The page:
Mir Taqi Mir describes his “perfect” man in a rubayee:
“Miliye us shaqs se ke jo aadam hovey
Naz apne kamal par use kum hovey
Boley to usey sunne ko aaye khilqat
Khamosh rahey to ek alam hovey”
(The person to seek out must, above all, be humane. He must not wear his knowledge on his sleeves. When he speaks, the world listens to him. But when silent, he is a universe unto himself).
The quatrain applied aptly to Saiyyid Kalbe Sadiq, who passed away at 83 in Lucknow earlier this month.
Just as Lucknow has lost so much of the eclectic culture nursed over hundreds of years, the death of Maulana Kalbe Sadiq brings down the curtain on the institution of the “aalim,” which derives from “ilm” which means “knowledge.”
That this was largely a Shia institution is easily explained: the Nawabs of Awadh were Shia, which is where the patronage came from. This must not detract from the fact that internationally known Sunni institutions like Darul Uloom Nadwatul Ulema, or the House of Knowledge, also flourished. There was considerable intellectual rapport between the sects. How else does one explain the masterly “Muazna-e-Anis-o-Dabir,” comparative study of Anis and Dabir, written by one of Nadwa’s greatest scholars Shibli Nomani. Anis and Dabir were famous Marsia writers, a genre focused on the tragedy of Karbala, central to the observance of Moharram, not exclusively but primarily a Shia occasion.
Kalbe Sadiq came from a long line of “ulema” (plural for aalim), or theological scholars conversant with liberal traditions of which Sufism was another important part. Saiyid Waris Shah, the Pir of Dewa Sharief, seven kilometers away from Lucknow, had a simple explanation for not going through the rituals of “namaz” – prayer. “Where is the space to bow in supplication?” The implication was: “He is in me.”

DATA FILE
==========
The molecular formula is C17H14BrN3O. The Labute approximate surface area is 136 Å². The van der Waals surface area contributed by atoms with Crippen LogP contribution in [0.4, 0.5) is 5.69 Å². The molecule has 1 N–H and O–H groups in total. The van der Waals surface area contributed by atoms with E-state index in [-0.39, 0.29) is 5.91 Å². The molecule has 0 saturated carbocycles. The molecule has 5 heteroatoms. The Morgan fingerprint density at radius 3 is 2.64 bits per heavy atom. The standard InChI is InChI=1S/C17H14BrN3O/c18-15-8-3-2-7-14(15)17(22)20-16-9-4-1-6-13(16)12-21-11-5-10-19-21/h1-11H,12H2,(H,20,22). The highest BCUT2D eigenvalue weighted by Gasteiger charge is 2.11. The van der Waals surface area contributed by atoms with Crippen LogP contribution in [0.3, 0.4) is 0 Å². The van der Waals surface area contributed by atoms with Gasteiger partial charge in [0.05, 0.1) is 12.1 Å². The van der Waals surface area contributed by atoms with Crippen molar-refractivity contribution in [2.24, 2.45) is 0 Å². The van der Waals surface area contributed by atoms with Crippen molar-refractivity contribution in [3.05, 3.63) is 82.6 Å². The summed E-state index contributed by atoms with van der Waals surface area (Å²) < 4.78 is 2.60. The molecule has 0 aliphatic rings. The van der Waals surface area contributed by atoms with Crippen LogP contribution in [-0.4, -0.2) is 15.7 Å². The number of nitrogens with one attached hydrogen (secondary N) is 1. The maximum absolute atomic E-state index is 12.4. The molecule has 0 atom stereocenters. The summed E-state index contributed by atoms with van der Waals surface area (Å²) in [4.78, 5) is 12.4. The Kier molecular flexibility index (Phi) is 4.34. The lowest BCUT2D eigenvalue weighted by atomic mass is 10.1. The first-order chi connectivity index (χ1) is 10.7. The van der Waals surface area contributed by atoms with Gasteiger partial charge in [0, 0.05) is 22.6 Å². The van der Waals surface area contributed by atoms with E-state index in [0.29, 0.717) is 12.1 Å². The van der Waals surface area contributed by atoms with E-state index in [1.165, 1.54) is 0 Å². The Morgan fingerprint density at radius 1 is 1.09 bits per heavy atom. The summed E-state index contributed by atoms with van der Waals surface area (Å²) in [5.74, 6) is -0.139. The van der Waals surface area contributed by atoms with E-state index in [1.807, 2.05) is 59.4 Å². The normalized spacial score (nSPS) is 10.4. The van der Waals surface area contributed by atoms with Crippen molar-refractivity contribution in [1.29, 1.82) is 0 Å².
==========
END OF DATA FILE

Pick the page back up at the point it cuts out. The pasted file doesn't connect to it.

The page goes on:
During my school days, a phase of cultural bifurcation between school and home, the two towering “aalims” of Lucknow were Maulana Kalbe Hussain (alias Kabban Sahib), Kalbe Sadiq’s father, and Maulana Ali Naqi (Naqqan Sahib), both brilliant orators whose sermons were much valued at congregations called the majlis. The themes ranged from history, politics, metaphysics, any subject, provided the speaker deftly brought in Karbala, preferably towards the end to clinch the argument.
Lucknow’s celebrated tapestry of manners did find itself frayed even in this limited circle of theologians and their flock of followers. A group, clearly not from among “Naqqan Sahib’s” followers, created what for Lucknow was a major scandal. The group accused the respected cleric of blasphemy and physically assaulted him.
Apparently, Naqqan Sahib had in his researches spotted mention of water in Imam Hussain’s tent. Even a hint on these lines was anathema to a bunch of fanatics. The absence of water in Karbala’s torrid heat heightens Hussain’s tragedy. For that very reason, even a suggestion of water in Karbala would soften the tragic effect. The truth, of course, is that Naqqan Sahib had never said that “water” was available. He had simply cited sources which hinted at such a possibility.